Posted: Tue Apr 07, 2015 4:31 pm



All of the points made above are good ones, but let me make one thing clear. Don't expect every line ever to even know what a metronome is.

I taught a drumline last summer that was so elementary, it was a huge victory to be able to mark broken time to unison eighths at the end of the week. Now, your area might be way more musically developed, but some schools in my area are still in the stone age when it comes to percussion.

Know what you are up against. If they have never experienced a rehearsal with a met before, it probably wouldn't be wise to spend half of the week trying to do to many things with the met. Maybe a group might need to be more familiar with how to hold the sticks or to learn that every grouping of three eighth notes is not a triplet, or whatever. Just be careful not go to in with some mega rigid rehearsal style that will kill the week for you and for them.
Percussioning since 2003.


tchristoffersen Offline
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Re:

Posted: Wed Apr 08, 2015 7:50 am



Great point NGPercussion!

This is what has worked for me in areas where we are extremely competitive and have a good baseline of fundamentals thanks to our amazing elementary and middle school teachers. Many instructors are not as blessed as I am in my program.

Don't go over their heads on day one and scare them away from the activity altogether. Maybe go observe a rehearsal first, or at least talk to the band director about what level they are at so you can adjust accordingly.

The thing I love most about drumming is that you can really dig in at the most basic level(holding the stick, reading rhythms, stroke types, etc.) just as easily as you can dig in to the more advanced stuff(fulcrum pressures, sound quality, visuals, etc.), and most of those basic ideas are what play in to the advanced level stuff. So there really is no way to get "too basic" with your students. Especially right at the beginning.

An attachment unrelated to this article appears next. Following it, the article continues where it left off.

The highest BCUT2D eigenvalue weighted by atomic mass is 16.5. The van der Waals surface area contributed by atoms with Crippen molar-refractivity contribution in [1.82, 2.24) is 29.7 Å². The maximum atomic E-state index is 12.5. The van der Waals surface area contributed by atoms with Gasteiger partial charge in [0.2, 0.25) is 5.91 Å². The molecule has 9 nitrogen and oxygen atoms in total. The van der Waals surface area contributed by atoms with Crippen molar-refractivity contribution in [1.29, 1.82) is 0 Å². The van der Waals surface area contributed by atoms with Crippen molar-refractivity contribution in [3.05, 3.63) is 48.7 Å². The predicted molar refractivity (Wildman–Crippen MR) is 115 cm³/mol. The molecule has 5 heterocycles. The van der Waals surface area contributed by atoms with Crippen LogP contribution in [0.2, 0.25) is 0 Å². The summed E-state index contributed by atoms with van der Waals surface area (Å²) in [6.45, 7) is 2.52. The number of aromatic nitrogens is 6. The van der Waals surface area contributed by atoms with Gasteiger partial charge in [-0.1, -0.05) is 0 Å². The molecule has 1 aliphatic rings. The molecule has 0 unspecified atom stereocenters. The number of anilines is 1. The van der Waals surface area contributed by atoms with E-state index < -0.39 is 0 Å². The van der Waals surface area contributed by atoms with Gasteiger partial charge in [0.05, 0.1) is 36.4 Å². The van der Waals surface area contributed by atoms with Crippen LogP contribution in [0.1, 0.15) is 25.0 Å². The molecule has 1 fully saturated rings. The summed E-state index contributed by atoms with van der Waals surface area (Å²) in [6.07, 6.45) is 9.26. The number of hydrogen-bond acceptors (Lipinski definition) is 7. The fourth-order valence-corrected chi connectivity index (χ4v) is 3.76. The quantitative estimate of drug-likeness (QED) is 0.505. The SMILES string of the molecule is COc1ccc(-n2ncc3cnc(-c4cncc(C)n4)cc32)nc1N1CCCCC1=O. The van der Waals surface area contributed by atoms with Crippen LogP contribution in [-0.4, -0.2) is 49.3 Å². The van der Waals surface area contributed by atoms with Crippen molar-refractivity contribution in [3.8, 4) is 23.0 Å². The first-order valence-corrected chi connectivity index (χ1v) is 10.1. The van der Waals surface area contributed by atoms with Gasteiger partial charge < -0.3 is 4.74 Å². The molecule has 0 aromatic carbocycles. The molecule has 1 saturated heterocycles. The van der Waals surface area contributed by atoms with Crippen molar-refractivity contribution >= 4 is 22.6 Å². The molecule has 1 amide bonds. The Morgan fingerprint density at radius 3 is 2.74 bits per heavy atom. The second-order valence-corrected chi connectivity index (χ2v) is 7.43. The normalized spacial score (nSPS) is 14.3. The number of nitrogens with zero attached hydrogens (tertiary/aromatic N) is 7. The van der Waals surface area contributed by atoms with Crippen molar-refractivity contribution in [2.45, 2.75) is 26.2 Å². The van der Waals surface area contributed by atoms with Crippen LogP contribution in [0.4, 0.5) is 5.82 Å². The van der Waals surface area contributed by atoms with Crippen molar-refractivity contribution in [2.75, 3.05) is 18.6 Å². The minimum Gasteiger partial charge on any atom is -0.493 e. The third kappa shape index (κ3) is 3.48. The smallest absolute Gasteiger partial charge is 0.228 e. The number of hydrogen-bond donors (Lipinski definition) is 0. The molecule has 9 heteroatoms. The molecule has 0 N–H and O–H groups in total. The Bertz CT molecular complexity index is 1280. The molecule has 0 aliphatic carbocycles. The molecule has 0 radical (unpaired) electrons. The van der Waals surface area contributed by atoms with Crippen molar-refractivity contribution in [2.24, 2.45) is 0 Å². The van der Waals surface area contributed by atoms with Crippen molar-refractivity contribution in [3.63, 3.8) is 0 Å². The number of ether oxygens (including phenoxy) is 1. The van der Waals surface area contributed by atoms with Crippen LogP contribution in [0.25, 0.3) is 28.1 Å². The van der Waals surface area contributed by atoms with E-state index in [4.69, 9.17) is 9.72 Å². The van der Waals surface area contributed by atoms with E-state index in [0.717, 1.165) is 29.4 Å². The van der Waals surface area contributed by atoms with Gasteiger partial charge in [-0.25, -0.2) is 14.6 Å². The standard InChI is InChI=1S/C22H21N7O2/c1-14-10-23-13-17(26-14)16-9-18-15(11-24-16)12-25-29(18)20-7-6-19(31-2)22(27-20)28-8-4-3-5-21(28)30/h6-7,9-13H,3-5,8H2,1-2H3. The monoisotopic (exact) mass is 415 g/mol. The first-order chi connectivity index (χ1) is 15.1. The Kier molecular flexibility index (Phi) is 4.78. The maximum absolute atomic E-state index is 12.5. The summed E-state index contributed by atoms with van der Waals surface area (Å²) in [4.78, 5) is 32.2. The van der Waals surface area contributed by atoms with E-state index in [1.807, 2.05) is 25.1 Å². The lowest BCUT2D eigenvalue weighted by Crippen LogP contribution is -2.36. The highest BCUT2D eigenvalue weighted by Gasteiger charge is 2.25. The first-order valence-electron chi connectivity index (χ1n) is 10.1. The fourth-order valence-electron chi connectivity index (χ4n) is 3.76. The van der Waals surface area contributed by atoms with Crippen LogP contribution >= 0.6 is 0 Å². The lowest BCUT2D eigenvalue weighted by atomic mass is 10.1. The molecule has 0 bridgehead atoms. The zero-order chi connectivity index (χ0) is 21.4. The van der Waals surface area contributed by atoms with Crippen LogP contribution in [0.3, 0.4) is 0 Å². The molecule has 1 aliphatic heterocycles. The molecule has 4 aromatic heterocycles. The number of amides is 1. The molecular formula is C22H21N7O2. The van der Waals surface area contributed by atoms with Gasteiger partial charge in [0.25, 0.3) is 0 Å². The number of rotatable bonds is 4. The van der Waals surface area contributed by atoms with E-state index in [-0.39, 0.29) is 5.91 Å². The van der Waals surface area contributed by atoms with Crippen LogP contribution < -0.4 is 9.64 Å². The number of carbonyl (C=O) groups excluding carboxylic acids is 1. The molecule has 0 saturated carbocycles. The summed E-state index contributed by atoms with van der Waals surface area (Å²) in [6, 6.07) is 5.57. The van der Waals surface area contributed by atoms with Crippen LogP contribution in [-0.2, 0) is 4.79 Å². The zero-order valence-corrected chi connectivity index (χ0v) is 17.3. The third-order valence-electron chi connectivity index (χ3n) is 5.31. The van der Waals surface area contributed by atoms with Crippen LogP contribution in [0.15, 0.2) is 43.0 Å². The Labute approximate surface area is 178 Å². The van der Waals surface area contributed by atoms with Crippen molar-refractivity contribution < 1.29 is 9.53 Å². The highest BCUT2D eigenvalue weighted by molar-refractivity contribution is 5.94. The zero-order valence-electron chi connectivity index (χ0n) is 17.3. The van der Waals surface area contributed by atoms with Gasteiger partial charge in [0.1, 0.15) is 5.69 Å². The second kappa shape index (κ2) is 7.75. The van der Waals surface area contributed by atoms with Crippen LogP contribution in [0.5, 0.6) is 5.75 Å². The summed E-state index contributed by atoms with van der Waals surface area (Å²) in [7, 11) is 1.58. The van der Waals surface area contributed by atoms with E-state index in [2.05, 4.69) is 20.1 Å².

schorsquatch Offline
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Re: I'm a new drumtech and could use some advice

Posted: Sun Apr 12, 2015 11:57 am



All advice above applies!

The one and only thing an instructor MUST bring to every rehearsal is enthusiasm.

Since the original post was about a metronome, if you are going to use a metronome, then make sure you have all the 1/8-in jack adapters! If you have that, then you can use pretty much anything to amplify the sound... though a long ranger tends to be a good first choice. I must have four to six 1/8-in cables with 1/8-1/4 adapters ferreted away in different locations, like... my stick bag, the band director's desk, in my glove compartment, in my wife's glove compartment, etc.

In fact, if you just bring your iphone/pad/smart device of choice, you can have a ready que of actual music (selected based on tempo) ready to go. That works out well too.
Without a metronome its not drumming, its just hacking.


Georgefix Offline
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Re:

Posted: Fri Aug 14, 2015 8:19 pm



I am also a new drumtech and would appreciate anymore advice. Please and thank you.